State v. Bernard G. Tainter, 2002 WI App 296, PFR filed 12/23/02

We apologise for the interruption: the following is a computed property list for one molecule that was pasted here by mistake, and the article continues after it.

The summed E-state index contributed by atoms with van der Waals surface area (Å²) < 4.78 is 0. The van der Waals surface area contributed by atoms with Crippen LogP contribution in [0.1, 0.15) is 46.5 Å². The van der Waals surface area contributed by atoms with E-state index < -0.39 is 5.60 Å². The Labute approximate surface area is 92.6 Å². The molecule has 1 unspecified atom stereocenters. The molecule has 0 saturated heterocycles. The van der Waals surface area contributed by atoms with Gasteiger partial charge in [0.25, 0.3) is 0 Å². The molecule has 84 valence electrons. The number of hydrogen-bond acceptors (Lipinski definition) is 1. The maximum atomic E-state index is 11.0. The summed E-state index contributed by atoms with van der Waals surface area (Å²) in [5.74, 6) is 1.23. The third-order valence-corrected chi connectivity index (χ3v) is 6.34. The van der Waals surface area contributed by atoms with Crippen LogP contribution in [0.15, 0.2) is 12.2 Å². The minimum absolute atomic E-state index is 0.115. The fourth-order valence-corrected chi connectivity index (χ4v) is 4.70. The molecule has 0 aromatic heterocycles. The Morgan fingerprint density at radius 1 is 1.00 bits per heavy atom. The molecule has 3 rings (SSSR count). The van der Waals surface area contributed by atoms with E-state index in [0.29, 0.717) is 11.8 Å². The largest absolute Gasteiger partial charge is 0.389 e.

¶14. Wisconsin Const. art. I, § 7, grants criminal defendants the right to a trial “by an impartial jury of the county or district wherein the offense shall have been committed; which county or district shall have been previously ascertained by law.” Tainter claims this provision conflicts with Wis. Stat. § 980.02(4) and (5), which allow the commitment trial to be held in the county where the person committed the predicate offense, the county where the person is to reside upon discharge, the county where the person is incarcerated, or Dane County. Tainter argues his right under Wis. Stat. § 980.05(1m) should trump § 980.02(4) and (5) and we should grant him a new trial. We disagree.¶15. We determine the language of the two statutes and the constitution shows the legislature did not intend to extend a defendant’s right to trial in the county where the crime was committed to persons being tried under Wis. Stat. ch. 980. While the legislature intended to afford individuals in ch. 980 proceedings the constitutional rights afforded to criminal defendants, its enactment of a statute specifically addressing venue reveals its intent not to extend a criminal defendant’s right to trial in the county of the offense. Subsections 980.02(4) and (5) specifically deal with venue, while § 980.05(1m) is a general statute addressing constitutional rights. Where a general statute conflicts with a specific statute, the specific statute prevails. State v. Smith, 106 Wis. 2d 151, 159, 316 N.W.2d 124 (Ct. App. 1982).